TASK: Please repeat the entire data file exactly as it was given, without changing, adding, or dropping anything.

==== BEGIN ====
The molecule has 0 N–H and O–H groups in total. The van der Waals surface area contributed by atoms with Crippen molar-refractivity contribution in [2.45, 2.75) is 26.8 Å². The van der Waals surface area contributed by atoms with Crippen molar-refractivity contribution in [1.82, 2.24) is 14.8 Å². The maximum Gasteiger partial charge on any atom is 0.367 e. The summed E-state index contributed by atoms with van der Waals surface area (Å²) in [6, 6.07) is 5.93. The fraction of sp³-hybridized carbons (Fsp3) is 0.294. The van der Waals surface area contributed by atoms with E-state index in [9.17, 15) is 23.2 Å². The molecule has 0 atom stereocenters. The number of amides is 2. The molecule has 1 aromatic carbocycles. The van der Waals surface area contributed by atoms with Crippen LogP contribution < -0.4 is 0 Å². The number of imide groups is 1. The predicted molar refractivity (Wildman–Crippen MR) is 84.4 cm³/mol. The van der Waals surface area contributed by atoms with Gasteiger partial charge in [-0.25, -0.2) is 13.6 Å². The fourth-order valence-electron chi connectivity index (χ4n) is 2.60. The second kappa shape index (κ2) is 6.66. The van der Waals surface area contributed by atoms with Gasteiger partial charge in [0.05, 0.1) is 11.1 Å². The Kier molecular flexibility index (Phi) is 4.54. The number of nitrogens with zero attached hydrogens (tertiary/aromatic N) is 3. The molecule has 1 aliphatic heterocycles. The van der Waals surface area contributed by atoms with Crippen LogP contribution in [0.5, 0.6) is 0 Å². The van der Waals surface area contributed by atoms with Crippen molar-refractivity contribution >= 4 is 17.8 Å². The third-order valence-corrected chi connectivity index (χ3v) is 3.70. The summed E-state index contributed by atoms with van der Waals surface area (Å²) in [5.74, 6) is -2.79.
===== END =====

The molecule has 0 N–H and O–H groups in total. The van der Waals surface area contributed by atoms with Crippen molar-refractivity contribution in [2.45, 2.75) is 26.8 Å². The van der Waals surface area contributed by atoms with Crippen molar-refractivity contribution in [1.82, 2.24) is 14.8 Å². The maximum Gasteiger partial charge on any atom is 0.367 e. The summed E-state index contributed by atoms with van der Waals surface area (Å²) in [6, 6.07) is 5.93. The fraction of sp³-hybridized carbons (Fsp3) is 0.294. The van der Waals surface area contributed by atoms with E-state index in [9.17, 15) is 23.2 Å². The molecule has 0 atom stereocenters. The number of amides is 2. The molecule has 1 aromatic carbocycles. The van der Waals surface area contributed by atoms with Crippen LogP contribution < -0.4 is 0 Å². The number of imide groups is 1. The predicted molar refractivity (Wildman–Crippen MR) is 84.4 cm³/mol. The van der Waals surface area contributed by atoms with Gasteiger partial charge in [-0.25, -0.2) is 13.6 Å². The fourth-order valence-electron chi connectivity index (χ4n) is 2.60. The second kappa shape index (κ2) is 6.66. The van der Waals surface area contributed by atoms with Gasteiger partial charge in [0.05, 0.1) is 11.1 Å². The Kier molecular flexibility index (Phi) is 4.54. The number of nitrogens with zero attached hydrogens (tertiary/aromatic N) is 3. The molecule has 1 aliphatic heterocycles. The van der Waals surface area contributed by atoms with Crippen LogP contribution in [0.5, 0.6) is 0 Å². The van der Waals surface area contributed by atoms with Crippen molar-refractivity contribution >= 4 is 17.8 Å². The third-order valence-corrected chi connectivity index (χ3v) is 3.70. The summed E-state index contributed by atoms with van der Waals surface area (Å²) in [5.74, 6) is -2.79.